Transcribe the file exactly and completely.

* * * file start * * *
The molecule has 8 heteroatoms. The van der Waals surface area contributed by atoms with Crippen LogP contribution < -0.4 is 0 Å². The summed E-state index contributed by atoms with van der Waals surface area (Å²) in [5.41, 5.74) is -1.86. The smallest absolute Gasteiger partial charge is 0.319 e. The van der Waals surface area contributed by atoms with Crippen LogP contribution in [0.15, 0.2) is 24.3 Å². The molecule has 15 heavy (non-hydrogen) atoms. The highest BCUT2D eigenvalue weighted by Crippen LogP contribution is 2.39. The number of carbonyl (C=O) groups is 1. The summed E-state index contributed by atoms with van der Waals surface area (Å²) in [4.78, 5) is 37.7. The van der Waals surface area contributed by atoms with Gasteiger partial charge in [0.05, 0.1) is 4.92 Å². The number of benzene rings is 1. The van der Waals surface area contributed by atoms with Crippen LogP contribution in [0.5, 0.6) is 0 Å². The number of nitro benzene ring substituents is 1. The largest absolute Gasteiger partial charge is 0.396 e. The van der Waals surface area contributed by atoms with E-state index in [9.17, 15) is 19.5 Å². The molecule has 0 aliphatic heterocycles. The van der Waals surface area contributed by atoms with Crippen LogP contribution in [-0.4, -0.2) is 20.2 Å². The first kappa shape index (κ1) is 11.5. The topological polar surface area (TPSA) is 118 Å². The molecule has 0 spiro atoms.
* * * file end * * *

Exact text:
The molecule has 8 heteroatoms. The van der Waals surface area contributed by atoms with Crippen LogP contribution < -0.4 is 0 Å². The summed E-state index contributed by atoms with van der Waals surface area (Å²) in [5.41, 5.74) is -1.86. The smallest absolute Gasteiger partial charge is 0.319 e. The van der Waals surface area contributed by atoms with Crippen LogP contribution in [0.15, 0.2) is 24.3 Å². The molecule has 15 heavy (non-hydrogen) atoms. The highest BCUT2D eigenvalue weighted by Crippen LogP contribution is 2.39. The number of carbonyl (C=O) groups is 1. The summed E-state index contributed by atoms with van der Waals surface area (Å²) in [4.78, 5) is 37.7. The van der Waals surface area contributed by atoms with Gasteiger partial charge in [0.05, 0.1) is 4.92 Å². The number of benzene rings is 1. The van der Waals surface area contributed by atoms with Crippen LogP contribution in [0.5, 0.6) is 0 Å². The number of nitro benzene ring substituents is 1. The largest absolute Gasteiger partial charge is 0.396 e. The van der Waals surface area contributed by atoms with E-state index in [9.17, 15) is 19.5 Å². The molecule has 0 aliphatic heterocycles. The van der Waals surface area contributed by atoms with Crippen LogP contribution in [-0.4, -0.2) is 20.2 Å². The first kappa shape index (κ1) is 11.5. The topological polar surface area (TPSA) is 118 Å². The molecule has 0 spiro atoms.